Jailed former Ipswich mayor Paul Pisasale has said he went against advice and "didn't want to" fight allegations of corruption, while giving evidence as a witness in a hearing on Tuesday.
The 70-year-old pleaded guilty to more than 30 offences including sexual assault, official corruption and fraud and was sentenced to seven-and-a-half years' jail in September last year.
He is eligible for parole in October next year.
The man, once labelled "Mr Ipswich" before his stunning fall from grace, was back in court, this time on the witness stand after being called to give evidence in a committal hearing for Melbourne property developer Christopher Pinzone.
Mr Pinzone is charged with corruptly giving, or offering to give, benefits to a public officer.
It is alleged he made the offers, including giving cash and organising escort services, between October 2016 and June 2017 in return for the then-mayor's support of his development proposal at Yamanto in Ipswich.
"I championed the development," Pisasale told the Brisbane Magistrates Court.
During a lengthy cross-examination, Prosecutor Sarah Farnden asked Pisasale, who said he suffers from multiple sclerosis and struggled to remember things, about his admissions of guilt during his own court hearing in 2019.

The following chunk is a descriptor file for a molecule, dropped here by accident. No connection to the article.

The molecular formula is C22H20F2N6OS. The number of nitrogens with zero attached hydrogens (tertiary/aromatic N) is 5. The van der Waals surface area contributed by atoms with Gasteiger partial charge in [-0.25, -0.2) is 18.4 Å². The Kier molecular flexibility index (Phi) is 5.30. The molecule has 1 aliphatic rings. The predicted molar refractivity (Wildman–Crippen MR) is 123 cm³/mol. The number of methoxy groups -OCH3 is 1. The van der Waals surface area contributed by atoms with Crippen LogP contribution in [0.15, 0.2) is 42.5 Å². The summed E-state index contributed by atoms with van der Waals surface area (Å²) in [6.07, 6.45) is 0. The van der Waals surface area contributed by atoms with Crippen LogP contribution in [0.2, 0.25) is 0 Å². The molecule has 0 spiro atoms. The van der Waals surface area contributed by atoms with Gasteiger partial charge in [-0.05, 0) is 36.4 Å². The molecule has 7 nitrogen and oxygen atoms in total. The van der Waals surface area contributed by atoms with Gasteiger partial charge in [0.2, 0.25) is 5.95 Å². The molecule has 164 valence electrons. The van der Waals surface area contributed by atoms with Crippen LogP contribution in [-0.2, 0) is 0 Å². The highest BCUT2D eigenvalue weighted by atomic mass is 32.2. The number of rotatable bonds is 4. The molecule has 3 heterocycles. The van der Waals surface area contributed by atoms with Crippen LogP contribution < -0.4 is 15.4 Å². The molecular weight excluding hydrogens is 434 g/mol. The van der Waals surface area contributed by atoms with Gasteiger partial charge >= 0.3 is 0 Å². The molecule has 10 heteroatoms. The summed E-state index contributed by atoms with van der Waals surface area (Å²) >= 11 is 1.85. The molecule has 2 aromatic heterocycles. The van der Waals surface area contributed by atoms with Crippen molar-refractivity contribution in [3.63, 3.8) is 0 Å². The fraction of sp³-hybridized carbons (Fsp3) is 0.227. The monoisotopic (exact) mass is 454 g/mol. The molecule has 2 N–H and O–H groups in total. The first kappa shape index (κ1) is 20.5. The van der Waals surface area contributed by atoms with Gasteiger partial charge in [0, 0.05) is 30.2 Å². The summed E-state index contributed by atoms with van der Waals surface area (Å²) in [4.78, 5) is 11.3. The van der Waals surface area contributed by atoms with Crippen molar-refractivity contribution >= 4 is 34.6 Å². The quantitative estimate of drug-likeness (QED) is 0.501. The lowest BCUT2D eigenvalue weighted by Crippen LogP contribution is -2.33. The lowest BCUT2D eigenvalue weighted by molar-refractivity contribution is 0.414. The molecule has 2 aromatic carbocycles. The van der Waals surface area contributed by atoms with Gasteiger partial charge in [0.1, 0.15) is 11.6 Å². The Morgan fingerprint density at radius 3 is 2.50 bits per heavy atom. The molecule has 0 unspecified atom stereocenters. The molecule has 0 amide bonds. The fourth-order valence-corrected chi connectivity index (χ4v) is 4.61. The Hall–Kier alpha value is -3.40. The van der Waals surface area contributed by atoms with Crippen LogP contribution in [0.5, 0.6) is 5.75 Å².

"I did plead guilty to it, I still don't know whether I agreed to it, but I pled guilty.
"I had my family that was in a terrible state, I was in a terrible state and as I said to my lawyer, I just wanted it all over with.
"I did have advice that I should fight, but I didn't want to, I had lost all energy to fight.
"Can I say one thing? I would never do anything to hurt my city.
"I pleaded guilty to everything.
"I am in an environment here where I said I am going to tell the truth and I am going to tell the truth and I did plead guilty, and no I don't agree with some of the statements that were in that, were factual."
Pisasale was later asked by Ms Farnden if "he told Mr Pinzone, he can push things with the planners"," but Pisasale argued it was only ever as part of his duties as mayor.
"I had discussions with the planners … that was my job," Pisasale responded.
"I never asked the planners to do anything that was illegal.
"I've dealt with a lot of big developers … and none of them have ever spoke like this before, they didn't try to entice me with massages or those things."
He went on to explain how he was motivated by the city of Ipswich.
"You name it … I was there to help people … I set up a new development because I knew the jobs were crucial to Ipswich.
Pisasale said Ipswich has the highest unemployment in the country.
"I love this city," he said.
Magistrate Belinda Merrin committed Mr Pinzone to stand trial in Brisbane's District Court.